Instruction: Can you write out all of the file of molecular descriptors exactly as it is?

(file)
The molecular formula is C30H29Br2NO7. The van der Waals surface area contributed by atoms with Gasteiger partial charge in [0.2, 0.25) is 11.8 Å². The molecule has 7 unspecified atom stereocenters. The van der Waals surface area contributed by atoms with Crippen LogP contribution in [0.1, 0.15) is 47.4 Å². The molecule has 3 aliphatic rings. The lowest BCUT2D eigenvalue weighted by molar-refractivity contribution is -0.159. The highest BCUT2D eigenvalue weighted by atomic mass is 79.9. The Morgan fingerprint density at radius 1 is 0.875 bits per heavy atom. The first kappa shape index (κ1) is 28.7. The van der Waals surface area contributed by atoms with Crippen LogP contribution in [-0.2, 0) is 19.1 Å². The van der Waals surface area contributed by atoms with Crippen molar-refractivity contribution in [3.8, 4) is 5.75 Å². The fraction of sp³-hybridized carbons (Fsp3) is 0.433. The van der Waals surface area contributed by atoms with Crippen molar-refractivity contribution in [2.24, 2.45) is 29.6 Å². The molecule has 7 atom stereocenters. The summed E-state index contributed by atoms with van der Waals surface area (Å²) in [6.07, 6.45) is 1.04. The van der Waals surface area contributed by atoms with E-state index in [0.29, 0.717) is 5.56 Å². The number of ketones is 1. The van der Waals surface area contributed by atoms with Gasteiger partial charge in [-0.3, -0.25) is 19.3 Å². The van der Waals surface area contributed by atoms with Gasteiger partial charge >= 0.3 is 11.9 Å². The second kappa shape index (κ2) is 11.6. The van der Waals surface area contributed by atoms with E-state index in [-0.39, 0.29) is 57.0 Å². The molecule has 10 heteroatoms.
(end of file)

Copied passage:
The molecular formula is C30H29Br2NO7. The van der Waals surface area contributed by atoms with Gasteiger partial charge in [0.2, 0.25) is 11.8 Å². The molecule has 7 unspecified atom stereocenters. The van der Waals surface area contributed by atoms with Crippen LogP contribution in [0.1, 0.15) is 47.4 Å². The molecule has 3 aliphatic rings. The lowest BCUT2D eigenvalue weighted by molar-refractivity contribution is -0.159. The highest BCUT2D eigenvalue weighted by atomic mass is 79.9. The Morgan fingerprint density at radius 1 is 0.875 bits per heavy atom. The first kappa shape index (κ1) is 28.7. The van der Waals surface area contributed by atoms with Crippen LogP contribution in [-0.2, 0) is 19.1 Å². The van der Waals surface area contributed by atoms with Crippen molar-refractivity contribution in [3.8, 4) is 5.75 Å². The fraction of sp³-hybridized carbons (Fsp3) is 0.433. The van der Waals surface area contributed by atoms with Crippen molar-refractivity contribution in [2.24, 2.45) is 29.6 Å². The molecule has 7 atom stereocenters. The summed E-state index contributed by atoms with van der Waals surface area (Å²) in [6.07, 6.45) is 1.04. The van der Waals surface area contributed by atoms with E-state index in [0.29, 0.717) is 5.56 Å². The number of ketones is 1. The van der Waals surface area contributed by atoms with Gasteiger partial charge in [-0.3, -0.25) is 19.3 Å². The van der Waals surface area contributed by atoms with Gasteiger partial charge >= 0.3 is 11.9 Å². The second kappa shape index (κ2) is 11.6. The van der Waals surface area contributed by atoms with E-state index in [-0.39, 0.29) is 57.0 Å². The molecule has 10 heteroatoms.